Charlie was born in Santa Ana, California, to Charles Stewart Law of Scotland and U.S. and Ethel Pratt Law of California. When he arrived, he joined two sisters, Helen and Jean.
His early life was spent in Long Beach, California. He had very happy memories of growing up there, near the beach and surfing and with orange and avocado trees everywhere.
Before high school, he and his family moved to Los Angeles. Charlie began playing baseball on a team that won the City Championship. He excelled and became a life-long fan of the sport.
He knew he would be called to serve in World War II, decided to join the Army Air force, and was sent to Madison, Wisconsin. His bride-to-be, Connie Nason, followed and they were married there in 1944.
Charlie was sent overseas. From Seattle he had a short sojourn in Hawaii, then to Johnston Island, a small dot in the Pacific between Hawaii and Wake Island. It had one airfield and personnel from the Army, Navy and Marines.
When the war ended, Charlie was sent home to his wife and an introduction to his six month old son, Charles Patrick.
Looking for a job was next on the agenda. Because of his training as a radioman in the service, Charlie had been thinking of the telephone company. He was hired and spent the next 30 plus years with the company.
He and Connie also added another son to the family, Stewart Robert, 6 years after Pat.
Later, after observing increasing population and development in California, Charlie and Connie decided to move to Yakima. They had become acquainted with the area while visiting Charlie’s sister, Jean. He was able to transfer within the company. He worked on microwave installations in the hills above Yakima. Charlie described it as satisfying and “fun.”
He also discovered golf, an activity which absorbed his interest for years. He and Connie enjoyed their dance club as well as vacations on the Oregon coast and exploring Washington.
Pat and his wife were expecting an addition to their family, in Spokane. Connie decided to fly there to help with the newborn on January 21, 1981. The plane crashed in inclement weather with heavy loss of life, including Connie.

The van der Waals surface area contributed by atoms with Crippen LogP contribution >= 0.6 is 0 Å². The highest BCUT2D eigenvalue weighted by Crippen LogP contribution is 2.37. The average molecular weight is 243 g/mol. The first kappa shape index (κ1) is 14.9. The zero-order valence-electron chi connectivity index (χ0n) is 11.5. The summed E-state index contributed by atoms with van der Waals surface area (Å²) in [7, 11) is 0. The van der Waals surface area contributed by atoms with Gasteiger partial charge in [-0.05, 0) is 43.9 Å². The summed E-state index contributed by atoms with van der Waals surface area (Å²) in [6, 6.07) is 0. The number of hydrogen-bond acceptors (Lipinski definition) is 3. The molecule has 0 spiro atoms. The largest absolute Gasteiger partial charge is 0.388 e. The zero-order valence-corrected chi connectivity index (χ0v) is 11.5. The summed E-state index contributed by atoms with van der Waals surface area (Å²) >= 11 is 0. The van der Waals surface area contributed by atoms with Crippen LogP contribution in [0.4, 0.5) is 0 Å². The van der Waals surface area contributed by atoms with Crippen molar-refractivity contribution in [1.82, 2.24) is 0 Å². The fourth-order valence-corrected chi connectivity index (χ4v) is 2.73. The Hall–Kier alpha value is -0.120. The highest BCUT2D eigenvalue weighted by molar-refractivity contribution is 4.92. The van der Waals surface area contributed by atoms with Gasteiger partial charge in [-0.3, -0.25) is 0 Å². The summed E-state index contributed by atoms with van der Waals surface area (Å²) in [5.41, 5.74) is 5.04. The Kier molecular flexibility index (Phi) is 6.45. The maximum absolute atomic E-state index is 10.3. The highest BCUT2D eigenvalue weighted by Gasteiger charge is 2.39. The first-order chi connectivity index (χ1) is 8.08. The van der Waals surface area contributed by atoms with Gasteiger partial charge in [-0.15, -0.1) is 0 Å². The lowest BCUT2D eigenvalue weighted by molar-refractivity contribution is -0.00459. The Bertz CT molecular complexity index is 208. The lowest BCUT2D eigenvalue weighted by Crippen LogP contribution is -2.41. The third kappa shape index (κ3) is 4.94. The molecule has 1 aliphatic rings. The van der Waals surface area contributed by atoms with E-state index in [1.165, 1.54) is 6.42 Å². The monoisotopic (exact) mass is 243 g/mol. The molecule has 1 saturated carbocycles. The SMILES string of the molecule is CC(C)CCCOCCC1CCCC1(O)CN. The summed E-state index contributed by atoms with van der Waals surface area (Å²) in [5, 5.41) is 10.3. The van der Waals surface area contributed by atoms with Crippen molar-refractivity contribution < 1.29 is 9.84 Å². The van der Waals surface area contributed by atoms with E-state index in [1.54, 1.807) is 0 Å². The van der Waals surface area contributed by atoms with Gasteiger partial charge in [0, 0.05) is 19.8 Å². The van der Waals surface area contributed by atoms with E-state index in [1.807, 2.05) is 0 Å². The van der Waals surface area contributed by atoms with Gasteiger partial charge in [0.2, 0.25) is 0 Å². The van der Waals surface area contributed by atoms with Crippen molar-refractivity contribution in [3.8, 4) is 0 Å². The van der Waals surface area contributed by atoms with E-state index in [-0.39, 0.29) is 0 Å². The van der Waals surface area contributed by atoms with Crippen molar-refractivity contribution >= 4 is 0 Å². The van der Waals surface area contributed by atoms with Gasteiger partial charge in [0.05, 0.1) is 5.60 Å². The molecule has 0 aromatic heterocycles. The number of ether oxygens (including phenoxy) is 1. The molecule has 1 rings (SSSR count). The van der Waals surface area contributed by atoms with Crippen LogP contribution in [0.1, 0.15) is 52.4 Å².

It was tragic news for the entire family. Sister Jean had moved to Bainbridge Island and suggested Charlie could come to visit her on weekends to get away from an empty house.
In time, Jean decided to introduce Charlie to her friend, Beverly Berg, whom she had met through community theater. Charlie and Bev were married the following year. Four months later he decided to retire.
Now there was time for travel. Favorite destinations were New Zealand, Scotland, Turkey and France, often with another couple.
For eighteen years they spent the winter and spring in Tucson, Arizona, and the rest of the time on Bainbridge Island. Charlie was easy going, calm and friendly and made many friends.
Life was a joy, but a challenge did arise. In 2008, Charlie lost all his eyesight. Books and music on tape helped make days interesting. Best of all, family and friends were there to help.
Charlie was 96 years old when he passed. He and Bev had been happily married for 38 years.
He is survived by his wife, Beverly Berg Law; sons, Pat (Ming) Law and Stewart Law; step children, Bart Berg, tom Berg, Janny Hawkins; grandchildren, Cami Liehard, Jodie Lamarche, Brandon Law, Lindsay Findlay and Ciera Law; step grand-children, Lu Suo, Zhen Suo (Jessie) and son, Vernon; nephews, Jim Hiley, Dave Hiley, Steve Wisner; and niece, Julie Hanson.